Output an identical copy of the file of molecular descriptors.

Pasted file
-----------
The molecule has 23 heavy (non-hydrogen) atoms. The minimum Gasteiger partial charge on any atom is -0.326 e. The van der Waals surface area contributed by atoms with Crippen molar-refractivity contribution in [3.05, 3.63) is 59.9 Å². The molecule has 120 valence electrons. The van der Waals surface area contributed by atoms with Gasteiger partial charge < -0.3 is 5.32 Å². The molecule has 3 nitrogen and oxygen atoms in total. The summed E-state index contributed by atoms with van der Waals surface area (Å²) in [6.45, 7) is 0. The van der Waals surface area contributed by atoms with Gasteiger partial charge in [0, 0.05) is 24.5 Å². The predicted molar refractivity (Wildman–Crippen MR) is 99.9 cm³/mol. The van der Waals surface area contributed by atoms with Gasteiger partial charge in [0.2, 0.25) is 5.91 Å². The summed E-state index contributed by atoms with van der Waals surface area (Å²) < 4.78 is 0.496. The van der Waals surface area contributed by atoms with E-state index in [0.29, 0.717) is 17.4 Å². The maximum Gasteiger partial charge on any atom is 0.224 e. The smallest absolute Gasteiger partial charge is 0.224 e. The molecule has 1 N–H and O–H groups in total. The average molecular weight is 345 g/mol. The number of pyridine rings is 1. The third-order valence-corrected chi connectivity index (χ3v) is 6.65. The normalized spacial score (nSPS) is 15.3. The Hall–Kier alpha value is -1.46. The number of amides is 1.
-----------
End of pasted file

The molecule has 23 heavy (non-hydrogen) atoms. The minimum Gasteiger partial charge on any atom is -0.326 e. The van der Waals surface area contributed by atoms with Crippen molar-refractivity contribution in [3.05, 3.63) is 59.9 Å². The molecule has 120 valence electrons. The van der Waals surface area contributed by atoms with Gasteiger partial charge < -0.3 is 5.32 Å². The molecule has 3 nitrogen and oxygen atoms in total. The summed E-state index contributed by atoms with van der Waals surface area (Å²) in [6.45, 7) is 0. The van der Waals surface area contributed by atoms with Gasteiger partial charge in [0, 0.05) is 24.5 Å². The predicted molar refractivity (Wildman–Crippen MR) is 99.9 cm³/mol. The van der Waals surface area contributed by atoms with Gasteiger partial charge in [0.2, 0.25) is 5.91 Å². The summed E-state index contributed by atoms with van der Waals surface area (Å²) < 4.78 is 0.496. The van der Waals surface area contributed by atoms with E-state index in [0.29, 0.717) is 17.4 Å². The maximum Gasteiger partial charge on any atom is 0.224 e. The smallest absolute Gasteiger partial charge is 0.224 e. The molecule has 1 N–H and O–H groups in total. The average molecular weight is 345 g/mol. The number of pyridine rings is 1. The third-order valence-corrected chi connectivity index (χ3v) is 6.65. The normalized spacial score (nSPS) is 15.3. The Hall–Kier alpha value is -1.46. The number of amides is 1.